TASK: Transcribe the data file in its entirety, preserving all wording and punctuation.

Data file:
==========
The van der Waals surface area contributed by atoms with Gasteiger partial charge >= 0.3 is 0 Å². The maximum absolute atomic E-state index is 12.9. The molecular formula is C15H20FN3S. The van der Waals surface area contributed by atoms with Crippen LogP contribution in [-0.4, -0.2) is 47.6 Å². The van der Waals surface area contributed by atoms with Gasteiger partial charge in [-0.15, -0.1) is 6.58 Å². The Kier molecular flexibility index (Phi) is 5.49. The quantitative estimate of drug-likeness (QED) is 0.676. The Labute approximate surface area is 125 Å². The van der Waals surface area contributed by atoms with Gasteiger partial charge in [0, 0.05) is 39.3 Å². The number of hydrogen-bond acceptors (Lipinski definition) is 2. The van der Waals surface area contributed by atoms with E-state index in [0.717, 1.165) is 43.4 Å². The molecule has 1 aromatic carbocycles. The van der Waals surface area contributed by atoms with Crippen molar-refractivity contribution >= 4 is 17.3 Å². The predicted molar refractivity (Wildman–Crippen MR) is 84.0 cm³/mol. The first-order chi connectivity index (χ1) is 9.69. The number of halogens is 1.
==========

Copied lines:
The van der Waals surface area contributed by atoms with Gasteiger partial charge >= 0.3 is 0 Å². The maximum absolute atomic E-state index is 12.9. The molecular formula is C15H20FN3S. The van der Waals surface area contributed by atoms with Crippen LogP contribution in [-0.4, -0.2) is 47.6 Å². The van der Waals surface area contributed by atoms with Gasteiger partial charge in [-0.15, -0.1) is 6.58 Å². The Kier molecular flexibility index (Phi) is 5.49. The quantitative estimate of drug-likeness (QED) is 0.676. The Labute approximate surface area is 125 Å². The van der Waals surface area contributed by atoms with Gasteiger partial charge in [0, 0.05) is 39.3 Å². The number of hydrogen-bond acceptors (Lipinski definition) is 2. The van der Waals surface area contributed by atoms with E-state index in [0.717, 1.165) is 43.4 Å². The molecule has 1 aromatic carbocycles. The van der Waals surface area contributed by atoms with Crippen molar-refractivity contribution >= 4 is 17.3 Å². The predicted molar refractivity (Wildman–Crippen MR) is 84.0 cm³/mol. The first-order chi connectivity index (χ1) is 9.69. The number of halogens is 1.